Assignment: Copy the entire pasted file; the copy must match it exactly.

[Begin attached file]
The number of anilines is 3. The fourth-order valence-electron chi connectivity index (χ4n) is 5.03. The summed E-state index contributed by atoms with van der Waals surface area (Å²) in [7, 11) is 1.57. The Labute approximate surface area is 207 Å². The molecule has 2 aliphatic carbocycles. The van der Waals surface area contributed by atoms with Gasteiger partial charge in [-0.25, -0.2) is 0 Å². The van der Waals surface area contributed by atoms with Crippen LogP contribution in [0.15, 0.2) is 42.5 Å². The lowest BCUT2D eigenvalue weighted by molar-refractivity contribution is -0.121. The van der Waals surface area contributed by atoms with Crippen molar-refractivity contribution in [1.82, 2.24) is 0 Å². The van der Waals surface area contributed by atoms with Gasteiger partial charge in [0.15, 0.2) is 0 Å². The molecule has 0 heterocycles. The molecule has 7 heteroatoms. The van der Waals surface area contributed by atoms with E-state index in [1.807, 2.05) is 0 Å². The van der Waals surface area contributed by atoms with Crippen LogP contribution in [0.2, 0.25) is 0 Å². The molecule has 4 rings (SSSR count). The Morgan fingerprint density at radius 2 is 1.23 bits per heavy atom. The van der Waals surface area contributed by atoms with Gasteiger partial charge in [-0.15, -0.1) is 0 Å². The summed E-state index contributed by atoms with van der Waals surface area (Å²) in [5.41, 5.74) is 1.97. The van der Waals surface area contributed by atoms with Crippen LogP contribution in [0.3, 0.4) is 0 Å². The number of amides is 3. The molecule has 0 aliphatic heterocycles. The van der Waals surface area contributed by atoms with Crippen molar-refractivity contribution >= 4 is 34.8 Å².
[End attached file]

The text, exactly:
The number of anilines is 3. The fourth-order valence-electron chi connectivity index (χ4n) is 5.03. The summed E-state index contributed by atoms with van der Waals surface area (Å²) in [7, 11) is 1.57. The Labute approximate surface area is 207 Å². The molecule has 2 aliphatic carbocycles. The van der Waals surface area contributed by atoms with Gasteiger partial charge in [-0.25, -0.2) is 0 Å². The van der Waals surface area contributed by atoms with Crippen LogP contribution in [0.15, 0.2) is 42.5 Å². The lowest BCUT2D eigenvalue weighted by molar-refractivity contribution is -0.121. The van der Waals surface area contributed by atoms with Crippen molar-refractivity contribution in [1.82, 2.24) is 0 Å². The van der Waals surface area contributed by atoms with Gasteiger partial charge in [0.15, 0.2) is 0 Å². The molecule has 0 heterocycles. The molecule has 7 heteroatoms. The van der Waals surface area contributed by atoms with E-state index in [1.807, 2.05) is 0 Å². The van der Waals surface area contributed by atoms with Crippen LogP contribution in [0.2, 0.25) is 0 Å². The molecule has 4 rings (SSSR count). The Morgan fingerprint density at radius 2 is 1.23 bits per heavy atom. The van der Waals surface area contributed by atoms with Gasteiger partial charge in [-0.15, -0.1) is 0 Å². The summed E-state index contributed by atoms with van der Waals surface area (Å²) in [5.41, 5.74) is 1.97. The van der Waals surface area contributed by atoms with Crippen LogP contribution in [0.3, 0.4) is 0 Å². The number of amides is 3. The molecule has 0 aliphatic heterocycles. The van der Waals surface area contributed by atoms with Crippen molar-refractivity contribution >= 4 is 34.8 Å².